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National award celebrates Smokefree Retailers

Asthma and Respiratory Foundation of New Zealand

Media Release

23 September 2008

National award celebrates Smokefree Retailers

The Asthma and Respiratory Foundation says that its new award for shops that stop displaying tobacco marketing–the first of which was presented to a central Dunedin dairy today–is aimed at encouraging more shops to get on board against cigarette marketing.

“Smoking tobacco is a major contributing factor to respiratory diseases including emphysema in New Zealand. Tobacco displays encourage people to keep smoking or smoke more and normalise cigarettes for children,” says Foundation Executive Director, Jane Patterson.

Dainty Dairy proprietor Moreen Hall was presented with the first Smokefree Retailers Award by the Foundation in recognition of the dairy’s decision to stop stocking tobacco. Shops can be nominated if they have stopped displaying tobacco marketing or selling tobacco altogether since 1 January, 2008 via a website.

The Foundation is drawing attention to the negative impacts of retail tobacco displays and reinforcing to retailers that despite pressure from tobacco companies, they can afford to not promote or even sell tobacco, a very unhealthy product. Tobacco companies pay incentives to encourage shops to stock tobacco products. Yet Canadian experience–tobacco display stands are banned in many of Canada’s provinces–shows that shops dropping their cigarette marketing does not necessary lead to business closures or job losses.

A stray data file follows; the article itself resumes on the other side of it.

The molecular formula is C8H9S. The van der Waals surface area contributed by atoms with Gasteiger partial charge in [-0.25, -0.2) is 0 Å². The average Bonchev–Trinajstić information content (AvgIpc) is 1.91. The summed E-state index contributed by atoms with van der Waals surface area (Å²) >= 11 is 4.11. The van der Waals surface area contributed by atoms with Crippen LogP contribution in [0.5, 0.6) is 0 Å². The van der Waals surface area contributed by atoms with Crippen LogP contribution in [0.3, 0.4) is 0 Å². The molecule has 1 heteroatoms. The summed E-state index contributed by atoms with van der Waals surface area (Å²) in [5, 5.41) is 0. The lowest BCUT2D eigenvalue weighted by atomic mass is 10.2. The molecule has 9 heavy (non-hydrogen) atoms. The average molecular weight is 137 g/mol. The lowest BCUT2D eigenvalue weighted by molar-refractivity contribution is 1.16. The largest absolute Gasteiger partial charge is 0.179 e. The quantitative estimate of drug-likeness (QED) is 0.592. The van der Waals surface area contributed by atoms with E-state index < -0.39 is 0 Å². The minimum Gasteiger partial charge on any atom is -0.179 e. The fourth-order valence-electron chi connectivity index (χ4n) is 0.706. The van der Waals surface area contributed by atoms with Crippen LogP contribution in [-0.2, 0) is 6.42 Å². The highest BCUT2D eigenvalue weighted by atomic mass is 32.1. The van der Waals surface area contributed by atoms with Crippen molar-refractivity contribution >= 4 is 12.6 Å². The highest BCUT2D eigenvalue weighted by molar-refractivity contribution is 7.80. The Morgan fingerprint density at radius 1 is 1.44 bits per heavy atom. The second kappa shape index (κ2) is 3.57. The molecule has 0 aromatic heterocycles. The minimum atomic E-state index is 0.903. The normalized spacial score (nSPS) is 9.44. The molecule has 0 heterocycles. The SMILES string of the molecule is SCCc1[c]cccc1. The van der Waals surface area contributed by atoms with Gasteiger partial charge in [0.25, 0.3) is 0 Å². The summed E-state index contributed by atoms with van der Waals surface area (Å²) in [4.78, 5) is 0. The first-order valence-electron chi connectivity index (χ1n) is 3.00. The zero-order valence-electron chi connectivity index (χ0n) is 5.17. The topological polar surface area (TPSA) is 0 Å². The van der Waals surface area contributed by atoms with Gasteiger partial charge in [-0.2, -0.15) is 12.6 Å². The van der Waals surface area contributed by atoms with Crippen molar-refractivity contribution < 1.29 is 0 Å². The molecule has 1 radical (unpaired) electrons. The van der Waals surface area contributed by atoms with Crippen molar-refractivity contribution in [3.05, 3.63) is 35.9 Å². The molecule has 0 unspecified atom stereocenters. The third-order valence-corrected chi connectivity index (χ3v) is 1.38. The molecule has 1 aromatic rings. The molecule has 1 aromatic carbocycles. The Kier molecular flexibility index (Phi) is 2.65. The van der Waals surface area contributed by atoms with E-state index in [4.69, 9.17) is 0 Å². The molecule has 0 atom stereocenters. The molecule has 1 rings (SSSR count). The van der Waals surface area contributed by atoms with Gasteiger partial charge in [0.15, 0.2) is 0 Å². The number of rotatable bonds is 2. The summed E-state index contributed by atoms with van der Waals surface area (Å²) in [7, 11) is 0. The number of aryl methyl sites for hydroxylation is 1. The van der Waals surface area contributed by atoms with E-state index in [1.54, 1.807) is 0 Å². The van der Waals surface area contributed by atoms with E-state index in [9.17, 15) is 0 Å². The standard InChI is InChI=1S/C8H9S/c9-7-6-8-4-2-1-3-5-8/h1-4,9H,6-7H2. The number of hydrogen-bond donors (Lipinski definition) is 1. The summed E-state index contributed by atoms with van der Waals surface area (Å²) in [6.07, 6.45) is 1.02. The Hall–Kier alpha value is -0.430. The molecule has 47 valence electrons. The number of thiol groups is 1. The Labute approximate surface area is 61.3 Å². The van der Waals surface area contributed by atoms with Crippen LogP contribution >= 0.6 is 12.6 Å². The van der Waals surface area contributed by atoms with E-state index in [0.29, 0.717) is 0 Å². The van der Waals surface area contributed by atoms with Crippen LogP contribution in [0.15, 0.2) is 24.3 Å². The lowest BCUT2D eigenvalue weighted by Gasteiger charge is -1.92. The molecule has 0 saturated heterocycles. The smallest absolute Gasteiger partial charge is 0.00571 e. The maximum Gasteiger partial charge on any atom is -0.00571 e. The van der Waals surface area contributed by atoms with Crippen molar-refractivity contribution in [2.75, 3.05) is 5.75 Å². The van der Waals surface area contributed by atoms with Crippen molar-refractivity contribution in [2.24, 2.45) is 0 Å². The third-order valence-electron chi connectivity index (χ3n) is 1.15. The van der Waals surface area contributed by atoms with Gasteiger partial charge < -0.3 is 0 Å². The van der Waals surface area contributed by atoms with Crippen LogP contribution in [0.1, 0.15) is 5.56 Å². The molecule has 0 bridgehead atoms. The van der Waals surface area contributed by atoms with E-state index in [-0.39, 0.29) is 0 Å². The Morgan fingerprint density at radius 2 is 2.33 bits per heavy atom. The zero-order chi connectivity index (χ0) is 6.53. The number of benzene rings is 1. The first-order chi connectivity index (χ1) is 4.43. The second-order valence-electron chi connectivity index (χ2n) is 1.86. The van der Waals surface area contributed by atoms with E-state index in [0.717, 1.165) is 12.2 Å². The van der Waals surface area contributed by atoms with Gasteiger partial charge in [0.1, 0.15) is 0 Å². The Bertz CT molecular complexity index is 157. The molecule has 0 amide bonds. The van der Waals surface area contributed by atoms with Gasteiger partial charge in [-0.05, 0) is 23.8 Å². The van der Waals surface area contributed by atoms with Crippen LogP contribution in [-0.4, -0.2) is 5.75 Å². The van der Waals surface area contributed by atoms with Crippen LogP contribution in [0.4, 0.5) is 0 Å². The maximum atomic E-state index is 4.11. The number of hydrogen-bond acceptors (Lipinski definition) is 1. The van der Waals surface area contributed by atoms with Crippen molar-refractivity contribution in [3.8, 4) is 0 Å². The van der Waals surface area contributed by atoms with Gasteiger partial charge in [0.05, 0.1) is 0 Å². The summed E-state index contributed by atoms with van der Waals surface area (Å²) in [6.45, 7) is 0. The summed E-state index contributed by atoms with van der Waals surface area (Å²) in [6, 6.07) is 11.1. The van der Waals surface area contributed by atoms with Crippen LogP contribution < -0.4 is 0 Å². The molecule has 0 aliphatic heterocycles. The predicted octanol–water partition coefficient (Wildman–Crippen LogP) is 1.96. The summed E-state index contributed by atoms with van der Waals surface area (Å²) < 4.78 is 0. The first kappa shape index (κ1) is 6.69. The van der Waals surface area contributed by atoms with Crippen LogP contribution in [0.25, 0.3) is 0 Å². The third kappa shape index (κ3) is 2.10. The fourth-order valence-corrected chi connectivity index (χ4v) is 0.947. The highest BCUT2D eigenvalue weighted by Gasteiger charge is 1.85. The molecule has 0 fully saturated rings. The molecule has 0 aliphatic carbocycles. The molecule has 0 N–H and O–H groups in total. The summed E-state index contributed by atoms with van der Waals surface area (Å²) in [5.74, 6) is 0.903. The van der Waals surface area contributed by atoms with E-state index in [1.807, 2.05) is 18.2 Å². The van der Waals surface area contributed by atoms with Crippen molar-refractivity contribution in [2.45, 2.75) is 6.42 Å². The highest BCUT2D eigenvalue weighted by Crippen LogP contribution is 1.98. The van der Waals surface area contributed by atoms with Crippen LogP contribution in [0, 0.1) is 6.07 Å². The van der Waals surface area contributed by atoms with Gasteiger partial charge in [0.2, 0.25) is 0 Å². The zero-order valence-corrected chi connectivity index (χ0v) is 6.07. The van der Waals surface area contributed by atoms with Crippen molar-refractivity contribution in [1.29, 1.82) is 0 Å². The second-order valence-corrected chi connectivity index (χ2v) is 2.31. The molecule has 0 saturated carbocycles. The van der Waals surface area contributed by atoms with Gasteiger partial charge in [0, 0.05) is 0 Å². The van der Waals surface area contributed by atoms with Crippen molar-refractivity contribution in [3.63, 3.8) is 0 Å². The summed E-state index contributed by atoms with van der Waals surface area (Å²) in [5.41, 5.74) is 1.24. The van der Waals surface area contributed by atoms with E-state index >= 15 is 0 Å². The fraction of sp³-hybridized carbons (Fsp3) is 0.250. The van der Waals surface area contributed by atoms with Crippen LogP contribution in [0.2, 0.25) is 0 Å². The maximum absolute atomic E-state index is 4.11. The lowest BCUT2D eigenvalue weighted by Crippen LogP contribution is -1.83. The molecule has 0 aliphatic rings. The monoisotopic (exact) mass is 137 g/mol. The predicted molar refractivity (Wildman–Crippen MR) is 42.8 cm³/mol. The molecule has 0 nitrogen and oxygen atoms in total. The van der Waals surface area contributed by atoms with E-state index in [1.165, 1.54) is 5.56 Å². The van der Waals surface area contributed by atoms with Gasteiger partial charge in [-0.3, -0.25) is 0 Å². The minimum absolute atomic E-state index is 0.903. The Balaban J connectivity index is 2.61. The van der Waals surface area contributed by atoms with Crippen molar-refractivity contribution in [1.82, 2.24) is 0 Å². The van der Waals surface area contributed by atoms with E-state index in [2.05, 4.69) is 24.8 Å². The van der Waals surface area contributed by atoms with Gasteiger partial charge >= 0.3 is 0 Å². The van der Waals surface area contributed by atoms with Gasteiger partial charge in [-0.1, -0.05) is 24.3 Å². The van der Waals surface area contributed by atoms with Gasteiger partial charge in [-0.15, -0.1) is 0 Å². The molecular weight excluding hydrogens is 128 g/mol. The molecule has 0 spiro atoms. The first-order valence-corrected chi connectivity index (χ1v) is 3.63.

Dunedin City Councillor Dave Cull and Otago DHB’s Group Manager for Women and Child Health, Pip Stewart attended the inaugural award at the Dainty Dairy. Councillor Cull spoke about the negative affects of smoking.

“Displays of tobacco products add to the temptation to start smoking or re-start smoking among young people and former smokers. After all, the displays are marketing tools. That’s what they are designed to do, “Jane says.

“The Dainty Dairy has reminded the public that tobacco is not a normal retail product. We do not want future generation of New Zealanders blighted by the respiratory despair smoking causes,” Jane says.

Moreen says she had considered the negative impacts that tobacco has on the community. “I also thought about how my son is studying medicine, and just made a decision that I didn’t need to sell tobacco at my shop. I didn’t make this change to gain recognition, for me it’s about the health and wellbeing of my customers.”

The Foundation says there is widespread support for the award among health groups who would like to ‘denormalise’ the presence of tobacco because it poses such a serious health risk.

ENDS

Notes to Editors:

• To nominate a shop for a Smokefree Retailers Award go to www.smokefreeshops.co.nz or by emailing: shop@smokefreeshops.co.nz.

• More than 8000 dairies, convenience stores, service stations and supermarkets in New Zealand sell tobacco products. The displays are usually located immediately behind the sales counter, in full view of thousands of children, smokers and former smokers.

• 40% of smokers who tried to quit experienced an urge to purchase cigarettes as a result of seeing tobacco product displays. 31% of smokers agreed that removing tobacco product displays in retail outlets would assist quitting. (Wakefield, M, 2007, The effect of retail cigarette pack displays on impulse)

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